The Malilangwe Reserve is home to very healthy black and white rhino populations and, while black rhinos are more reclusive than white rhinos, every guest spending a few days at Singita Pamushana can be near guaranteed of having unrivalled wild rhino viewing.
The way we identify individual rhinos is via a system of ear notches. The notches allow a well-trained and equipped scout force to closely monitor each animal. Daily sightings are recorded and analysed by research technicians and the data is used to monitor the populations and guide management decisions.
That explained, some rhinos are instantly recognisable by their physical attributes. A white rhino cow is one of these and, as guides, we affectionately refer to her as Lancelot because of her enormous, lance-like, horn. Rhino horn is made of keratin, the same substance as human hair and fingernails. Calves are born without horns, but within just a couple of months a tiny stub appears. With optimal nutrition, rhino horns can grow continuously by about 50 mm a year. Much of the rhinos’ success story here is due to the rich soils and diverse habitats they support, providing nutritious forage for both species. White rhino horns are larger and heavier than black rhino horns. They are used as weapons against predators and help mother rhinos to keep their calves safe. They are also used during encounters with other rhinos to demonstrate dominance or make a threat display.
In the next photo her horn turns to gold in the sunrise. In the third you can see a puncture wound on her shoulder inflicted by the horn of another rhino.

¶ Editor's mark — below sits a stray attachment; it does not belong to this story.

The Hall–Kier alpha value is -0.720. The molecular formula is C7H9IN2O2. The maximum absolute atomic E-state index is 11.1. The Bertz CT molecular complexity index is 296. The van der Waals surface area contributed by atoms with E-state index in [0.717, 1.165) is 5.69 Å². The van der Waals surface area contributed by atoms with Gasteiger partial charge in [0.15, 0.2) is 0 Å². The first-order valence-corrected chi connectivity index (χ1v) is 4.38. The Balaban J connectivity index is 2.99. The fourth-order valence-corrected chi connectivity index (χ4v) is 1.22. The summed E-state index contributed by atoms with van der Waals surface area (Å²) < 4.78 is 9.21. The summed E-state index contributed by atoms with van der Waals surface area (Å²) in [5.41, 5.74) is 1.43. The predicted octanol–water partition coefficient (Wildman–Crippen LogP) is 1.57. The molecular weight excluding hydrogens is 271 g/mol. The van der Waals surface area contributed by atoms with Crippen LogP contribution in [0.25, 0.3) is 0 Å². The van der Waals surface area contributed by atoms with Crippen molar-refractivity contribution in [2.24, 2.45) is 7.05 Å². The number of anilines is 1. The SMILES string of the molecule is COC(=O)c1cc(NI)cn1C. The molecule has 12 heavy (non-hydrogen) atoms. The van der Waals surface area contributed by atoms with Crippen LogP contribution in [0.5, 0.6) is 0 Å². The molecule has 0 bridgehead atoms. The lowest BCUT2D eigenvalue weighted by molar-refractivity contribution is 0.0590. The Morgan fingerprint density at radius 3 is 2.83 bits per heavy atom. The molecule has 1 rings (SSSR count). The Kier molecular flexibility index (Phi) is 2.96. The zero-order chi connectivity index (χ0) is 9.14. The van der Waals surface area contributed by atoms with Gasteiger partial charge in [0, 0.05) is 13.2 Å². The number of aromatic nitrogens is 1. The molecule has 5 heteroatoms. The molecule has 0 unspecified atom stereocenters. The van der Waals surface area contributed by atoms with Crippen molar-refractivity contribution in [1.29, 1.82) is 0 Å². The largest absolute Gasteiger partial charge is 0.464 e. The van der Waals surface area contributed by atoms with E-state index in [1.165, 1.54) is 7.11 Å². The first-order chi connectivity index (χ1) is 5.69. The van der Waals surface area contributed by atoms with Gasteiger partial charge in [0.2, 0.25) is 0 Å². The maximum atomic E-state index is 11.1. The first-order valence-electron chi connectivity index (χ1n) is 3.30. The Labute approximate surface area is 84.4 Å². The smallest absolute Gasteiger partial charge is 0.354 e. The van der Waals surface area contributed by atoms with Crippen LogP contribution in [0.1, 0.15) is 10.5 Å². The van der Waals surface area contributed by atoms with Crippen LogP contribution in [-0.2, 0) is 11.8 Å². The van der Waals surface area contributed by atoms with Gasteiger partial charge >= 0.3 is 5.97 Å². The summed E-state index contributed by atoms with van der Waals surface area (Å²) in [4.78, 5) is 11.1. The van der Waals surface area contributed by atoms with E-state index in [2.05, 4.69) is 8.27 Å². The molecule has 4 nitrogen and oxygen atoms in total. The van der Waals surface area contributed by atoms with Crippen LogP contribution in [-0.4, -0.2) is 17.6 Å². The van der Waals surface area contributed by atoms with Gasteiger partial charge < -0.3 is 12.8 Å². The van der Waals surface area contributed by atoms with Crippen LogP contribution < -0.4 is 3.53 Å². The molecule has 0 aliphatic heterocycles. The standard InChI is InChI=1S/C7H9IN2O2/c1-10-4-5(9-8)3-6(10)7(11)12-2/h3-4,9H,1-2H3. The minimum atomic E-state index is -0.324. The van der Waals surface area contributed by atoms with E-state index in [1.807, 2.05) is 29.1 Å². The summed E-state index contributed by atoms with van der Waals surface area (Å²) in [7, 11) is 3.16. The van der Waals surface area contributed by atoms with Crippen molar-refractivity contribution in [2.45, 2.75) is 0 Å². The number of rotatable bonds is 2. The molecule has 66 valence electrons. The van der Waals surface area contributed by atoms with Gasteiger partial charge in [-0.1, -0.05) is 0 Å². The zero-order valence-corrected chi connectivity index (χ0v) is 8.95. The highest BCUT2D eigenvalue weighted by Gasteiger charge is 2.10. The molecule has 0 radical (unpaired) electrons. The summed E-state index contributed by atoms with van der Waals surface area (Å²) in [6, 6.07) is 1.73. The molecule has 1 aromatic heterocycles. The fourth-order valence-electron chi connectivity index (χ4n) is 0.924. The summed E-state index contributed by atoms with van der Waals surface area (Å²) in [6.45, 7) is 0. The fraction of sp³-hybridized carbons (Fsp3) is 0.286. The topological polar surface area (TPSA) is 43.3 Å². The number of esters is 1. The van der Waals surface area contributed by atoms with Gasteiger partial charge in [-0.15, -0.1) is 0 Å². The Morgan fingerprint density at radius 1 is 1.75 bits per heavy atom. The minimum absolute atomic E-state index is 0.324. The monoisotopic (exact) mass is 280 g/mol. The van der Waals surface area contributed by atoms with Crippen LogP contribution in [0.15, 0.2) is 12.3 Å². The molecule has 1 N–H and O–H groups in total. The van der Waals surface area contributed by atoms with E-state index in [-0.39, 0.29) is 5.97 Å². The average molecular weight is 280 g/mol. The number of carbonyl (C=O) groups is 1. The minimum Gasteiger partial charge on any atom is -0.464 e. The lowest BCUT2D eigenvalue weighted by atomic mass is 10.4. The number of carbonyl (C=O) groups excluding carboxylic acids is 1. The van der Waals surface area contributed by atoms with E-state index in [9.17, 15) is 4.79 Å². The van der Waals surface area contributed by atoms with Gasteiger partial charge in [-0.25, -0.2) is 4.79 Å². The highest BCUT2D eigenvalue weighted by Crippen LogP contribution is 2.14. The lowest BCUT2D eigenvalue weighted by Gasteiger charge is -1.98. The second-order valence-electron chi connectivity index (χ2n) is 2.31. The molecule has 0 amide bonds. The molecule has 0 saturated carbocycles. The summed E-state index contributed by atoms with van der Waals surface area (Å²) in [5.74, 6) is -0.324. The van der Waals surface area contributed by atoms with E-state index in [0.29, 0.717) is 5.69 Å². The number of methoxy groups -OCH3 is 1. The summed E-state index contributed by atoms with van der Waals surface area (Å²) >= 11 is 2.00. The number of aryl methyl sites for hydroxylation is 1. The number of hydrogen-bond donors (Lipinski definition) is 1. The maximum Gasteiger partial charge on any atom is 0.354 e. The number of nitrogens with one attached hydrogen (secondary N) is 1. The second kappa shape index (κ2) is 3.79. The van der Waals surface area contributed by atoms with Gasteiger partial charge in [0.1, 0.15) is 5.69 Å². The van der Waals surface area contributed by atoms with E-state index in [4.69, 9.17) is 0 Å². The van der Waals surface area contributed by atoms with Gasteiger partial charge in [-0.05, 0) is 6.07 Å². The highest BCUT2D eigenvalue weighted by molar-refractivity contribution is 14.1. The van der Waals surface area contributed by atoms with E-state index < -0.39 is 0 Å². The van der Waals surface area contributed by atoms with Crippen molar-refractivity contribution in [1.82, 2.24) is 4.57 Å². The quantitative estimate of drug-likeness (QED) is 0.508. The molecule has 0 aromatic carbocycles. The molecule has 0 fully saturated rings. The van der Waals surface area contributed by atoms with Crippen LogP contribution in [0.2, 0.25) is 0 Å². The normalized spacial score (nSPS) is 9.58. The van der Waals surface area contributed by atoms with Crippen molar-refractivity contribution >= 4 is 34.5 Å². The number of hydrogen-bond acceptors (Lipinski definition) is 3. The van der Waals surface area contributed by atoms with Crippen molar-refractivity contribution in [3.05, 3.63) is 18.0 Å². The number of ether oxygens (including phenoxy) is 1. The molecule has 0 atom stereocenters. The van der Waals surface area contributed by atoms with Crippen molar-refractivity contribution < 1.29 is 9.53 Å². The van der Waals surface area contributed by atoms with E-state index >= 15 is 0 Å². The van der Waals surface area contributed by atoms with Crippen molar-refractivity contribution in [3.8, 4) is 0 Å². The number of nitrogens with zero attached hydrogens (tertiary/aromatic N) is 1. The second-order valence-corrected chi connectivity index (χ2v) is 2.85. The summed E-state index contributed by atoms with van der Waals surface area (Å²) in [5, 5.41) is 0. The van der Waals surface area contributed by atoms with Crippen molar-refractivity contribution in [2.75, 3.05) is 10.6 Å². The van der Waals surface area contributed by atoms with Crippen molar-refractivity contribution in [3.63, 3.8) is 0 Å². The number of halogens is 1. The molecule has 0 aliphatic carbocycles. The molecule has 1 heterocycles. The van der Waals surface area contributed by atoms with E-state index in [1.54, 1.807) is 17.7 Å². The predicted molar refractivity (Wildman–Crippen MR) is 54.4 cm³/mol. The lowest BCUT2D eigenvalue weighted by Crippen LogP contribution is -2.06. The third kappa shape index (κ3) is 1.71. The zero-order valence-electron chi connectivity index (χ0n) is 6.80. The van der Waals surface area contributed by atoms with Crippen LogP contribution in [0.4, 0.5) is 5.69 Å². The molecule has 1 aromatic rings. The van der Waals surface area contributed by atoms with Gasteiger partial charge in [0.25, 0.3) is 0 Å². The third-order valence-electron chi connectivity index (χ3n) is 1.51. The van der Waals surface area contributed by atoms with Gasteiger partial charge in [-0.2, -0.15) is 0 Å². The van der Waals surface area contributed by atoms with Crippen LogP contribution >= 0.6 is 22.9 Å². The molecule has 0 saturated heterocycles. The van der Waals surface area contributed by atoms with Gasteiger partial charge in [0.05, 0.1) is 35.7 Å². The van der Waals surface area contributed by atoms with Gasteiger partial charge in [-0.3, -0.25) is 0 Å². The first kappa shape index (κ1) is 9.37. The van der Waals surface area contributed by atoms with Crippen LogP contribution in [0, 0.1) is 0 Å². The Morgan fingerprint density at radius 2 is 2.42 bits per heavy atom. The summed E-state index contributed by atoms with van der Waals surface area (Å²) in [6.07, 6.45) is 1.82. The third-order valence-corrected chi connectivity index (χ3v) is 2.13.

It is always a pleasure to visit Hwata hide, especially during the late afternoon as a number of wildlife species trickle in for a drink. On this very day we were fortunate enough to be rewarded as we had sat in the hide for close to an hour without any signs of wildlife coming in, due to the availability of water at the natural pans; but then we saw a dominant elephant bull arrive.
This was without a shadow of a doubt, one of my best wildlife experiences ever, and I’m going to share it with you from my own perspective, as I was all alone. I’d headed out to my favourite refuge on the reserve, Lojaan Dam. It’s a dam at the foot of a sandstone outcrop, and it holds an enchantment all its own. There’s a dam wall and the water in front of it had receded leaving a patchwork of dry cracked mud. I parked the vehicle behind a rocky area, took my heavy fixed 400 mm lens and camera, and a weighty sandbag, and climbed over the rocks and on to the dam wall.
It was the usual morning routine of not knowing what we are going to see out there, but the moment you board those beautiful open vehicles your heart is full of joy in knowing that you are going to meet Mother Nature at close quarters. After an early morning cup of Zimbabwe’s finest coffee your eyes are wide open and looking through thick bushes for any movements, especially those of the illusive spotted cats. We went through Banyini open plains and there was lots of plains game, a crash of white rhinos and plentiful birdlife.
I hope you’ve already eaten.
While watching a pack of African wild dogs (Lycaon pictus) sleeping near a waterhole in the drizzling rain I noticed a few hooded vultures (Necrosyrtes monachus) skulking about on the ground. Every now and again they would peck at something and eat it, and I wondered what it was since vultures are scavengers, feeding mostly from carcasses of dead animals. You often see them cleaning up the scraps of meat from a kill made by wild dogs. The dogs hadn’t made a kill nearby, and so it was that my binos and big lens revealed they were eating the wild dogs’ faeces!